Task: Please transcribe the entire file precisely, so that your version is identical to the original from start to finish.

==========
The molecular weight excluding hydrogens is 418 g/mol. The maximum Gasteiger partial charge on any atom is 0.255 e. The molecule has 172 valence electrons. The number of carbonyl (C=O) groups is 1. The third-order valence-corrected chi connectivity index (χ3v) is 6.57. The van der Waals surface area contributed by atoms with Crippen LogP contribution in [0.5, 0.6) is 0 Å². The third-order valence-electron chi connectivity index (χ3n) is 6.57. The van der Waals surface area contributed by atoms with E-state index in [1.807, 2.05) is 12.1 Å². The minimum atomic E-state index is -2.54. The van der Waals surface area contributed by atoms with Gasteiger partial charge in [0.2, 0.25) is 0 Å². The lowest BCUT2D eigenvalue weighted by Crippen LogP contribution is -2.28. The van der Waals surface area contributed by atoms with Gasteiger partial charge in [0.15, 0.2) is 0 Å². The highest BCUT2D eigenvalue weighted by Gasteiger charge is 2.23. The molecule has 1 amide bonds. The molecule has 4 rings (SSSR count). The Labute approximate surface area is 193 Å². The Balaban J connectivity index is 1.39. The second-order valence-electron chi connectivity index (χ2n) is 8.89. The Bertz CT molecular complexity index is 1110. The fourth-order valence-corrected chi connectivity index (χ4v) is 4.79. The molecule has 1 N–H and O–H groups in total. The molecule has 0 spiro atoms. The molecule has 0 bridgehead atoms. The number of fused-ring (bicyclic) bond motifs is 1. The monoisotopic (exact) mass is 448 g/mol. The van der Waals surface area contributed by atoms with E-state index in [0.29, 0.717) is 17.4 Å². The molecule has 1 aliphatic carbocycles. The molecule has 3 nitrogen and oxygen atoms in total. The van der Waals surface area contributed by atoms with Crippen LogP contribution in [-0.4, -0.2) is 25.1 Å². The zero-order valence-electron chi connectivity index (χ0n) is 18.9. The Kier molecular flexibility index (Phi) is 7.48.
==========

The molecular weight excluding hydrogens is 418 g/mol. The maximum Gasteiger partial charge on any atom is 0.255 e. The molecule has 172 valence electrons. The number of carbonyl (C=O) groups is 1. The third-order valence-corrected chi connectivity index (χ3v) is 6.57. The van der Waals surface area contributed by atoms with Crippen LogP contribution in [0.5, 0.6) is 0 Å². The third-order valence-electron chi connectivity index (χ3n) is 6.57. The van der Waals surface area contributed by atoms with E-state index in [1.807, 2.05) is 12.1 Å². The minimum atomic E-state index is -2.54. The van der Waals surface area contributed by atoms with Gasteiger partial charge in [0.2, 0.25) is 0 Å². The lowest BCUT2D eigenvalue weighted by Crippen LogP contribution is -2.28. The van der Waals surface area contributed by atoms with Gasteiger partial charge in [0.15, 0.2) is 0 Å². The highest BCUT2D eigenvalue weighted by Gasteiger charge is 2.23. The molecule has 1 amide bonds. The molecule has 4 rings (SSSR count). The Labute approximate surface area is 193 Å². The Balaban J connectivity index is 1.39. The second-order valence-electron chi connectivity index (χ2n) is 8.89. The Bertz CT molecular complexity index is 1110. The fourth-order valence-corrected chi connectivity index (χ4v) is 4.79. The molecule has 1 N–H and O–H groups in total. The molecule has 0 spiro atoms. The molecule has 0 bridgehead atoms. The number of fused-ring (bicyclic) bond motifs is 1. The monoisotopic (exact) mass is 448 g/mol. The van der Waals surface area contributed by atoms with E-state index in [0.29, 0.717) is 17.4 Å². The molecule has 1 aliphatic carbocycles. The molecule has 3 nitrogen and oxygen atoms in total. The van der Waals surface area contributed by atoms with Crippen LogP contribution in [-0.4, -0.2) is 25.1 Å². The zero-order valence-electron chi connectivity index (χ0n) is 18.9. The Kier molecular flexibility index (Phi) is 7.48.